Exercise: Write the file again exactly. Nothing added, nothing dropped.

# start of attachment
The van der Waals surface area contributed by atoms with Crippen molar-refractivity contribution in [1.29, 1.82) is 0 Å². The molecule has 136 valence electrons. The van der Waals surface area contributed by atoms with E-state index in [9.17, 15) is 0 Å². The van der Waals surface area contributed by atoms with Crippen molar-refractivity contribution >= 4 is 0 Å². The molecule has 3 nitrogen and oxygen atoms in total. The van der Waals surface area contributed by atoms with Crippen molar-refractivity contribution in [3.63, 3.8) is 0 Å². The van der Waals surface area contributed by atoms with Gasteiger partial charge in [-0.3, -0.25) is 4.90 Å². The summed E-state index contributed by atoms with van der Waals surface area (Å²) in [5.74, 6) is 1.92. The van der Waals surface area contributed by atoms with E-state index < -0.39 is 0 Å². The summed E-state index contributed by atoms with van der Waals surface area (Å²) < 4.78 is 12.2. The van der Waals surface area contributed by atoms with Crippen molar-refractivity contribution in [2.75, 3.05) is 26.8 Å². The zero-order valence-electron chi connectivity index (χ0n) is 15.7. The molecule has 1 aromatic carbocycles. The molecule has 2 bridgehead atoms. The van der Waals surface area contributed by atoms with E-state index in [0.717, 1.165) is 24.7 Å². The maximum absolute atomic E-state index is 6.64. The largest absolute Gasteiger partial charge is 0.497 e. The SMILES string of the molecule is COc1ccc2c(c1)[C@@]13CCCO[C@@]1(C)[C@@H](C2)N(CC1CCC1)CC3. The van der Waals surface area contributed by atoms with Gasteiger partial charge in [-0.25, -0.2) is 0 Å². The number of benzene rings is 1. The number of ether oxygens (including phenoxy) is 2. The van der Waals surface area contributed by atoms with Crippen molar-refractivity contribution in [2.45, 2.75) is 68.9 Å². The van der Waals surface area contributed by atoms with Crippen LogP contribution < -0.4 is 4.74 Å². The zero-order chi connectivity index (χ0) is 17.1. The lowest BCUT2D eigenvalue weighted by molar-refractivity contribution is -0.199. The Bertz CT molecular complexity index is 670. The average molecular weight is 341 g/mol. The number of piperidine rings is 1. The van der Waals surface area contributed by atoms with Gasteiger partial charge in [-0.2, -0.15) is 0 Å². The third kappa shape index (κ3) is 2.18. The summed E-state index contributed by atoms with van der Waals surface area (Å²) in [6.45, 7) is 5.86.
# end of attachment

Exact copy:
The van der Waals surface area contributed by atoms with Crippen molar-refractivity contribution in [1.29, 1.82) is 0 Å². The molecule has 136 valence electrons. The van der Waals surface area contributed by atoms with E-state index in [9.17, 15) is 0 Å². The van der Waals surface area contributed by atoms with Crippen molar-refractivity contribution >= 4 is 0 Å². The molecule has 3 nitrogen and oxygen atoms in total. The van der Waals surface area contributed by atoms with Crippen molar-refractivity contribution in [3.63, 3.8) is 0 Å². The van der Waals surface area contributed by atoms with Gasteiger partial charge in [-0.3, -0.25) is 4.90 Å². The summed E-state index contributed by atoms with van der Waals surface area (Å²) in [5.74, 6) is 1.92. The van der Waals surface area contributed by atoms with E-state index < -0.39 is 0 Å². The summed E-state index contributed by atoms with van der Waals surface area (Å²) < 4.78 is 12.2. The van der Waals surface area contributed by atoms with Crippen molar-refractivity contribution in [2.75, 3.05) is 26.8 Å². The zero-order valence-electron chi connectivity index (χ0n) is 15.7. The molecule has 1 aromatic carbocycles. The molecule has 2 bridgehead atoms. The van der Waals surface area contributed by atoms with E-state index in [0.717, 1.165) is 24.7 Å². The maximum absolute atomic E-state index is 6.64. The largest absolute Gasteiger partial charge is 0.497 e. The SMILES string of the molecule is COc1ccc2c(c1)[C@@]13CCCO[C@@]1(C)[C@@H](C2)N(CC1CCC1)CC3. The van der Waals surface area contributed by atoms with Gasteiger partial charge in [-0.25, -0.2) is 0 Å². The number of benzene rings is 1. The number of ether oxygens (including phenoxy) is 2. The van der Waals surface area contributed by atoms with Crippen molar-refractivity contribution in [2.45, 2.75) is 68.9 Å². The van der Waals surface area contributed by atoms with Crippen LogP contribution < -0.4 is 4.74 Å². The zero-order chi connectivity index (χ0) is 17.1. The lowest BCUT2D eigenvalue weighted by molar-refractivity contribution is -0.199. The Bertz CT molecular complexity index is 670. The average molecular weight is 341 g/mol. The number of piperidine rings is 1. The van der Waals surface area contributed by atoms with Gasteiger partial charge in [-0.2, -0.15) is 0 Å². The third kappa shape index (κ3) is 2.18. The summed E-state index contributed by atoms with van der Waals surface area (Å²) in [6.45, 7) is 5.86.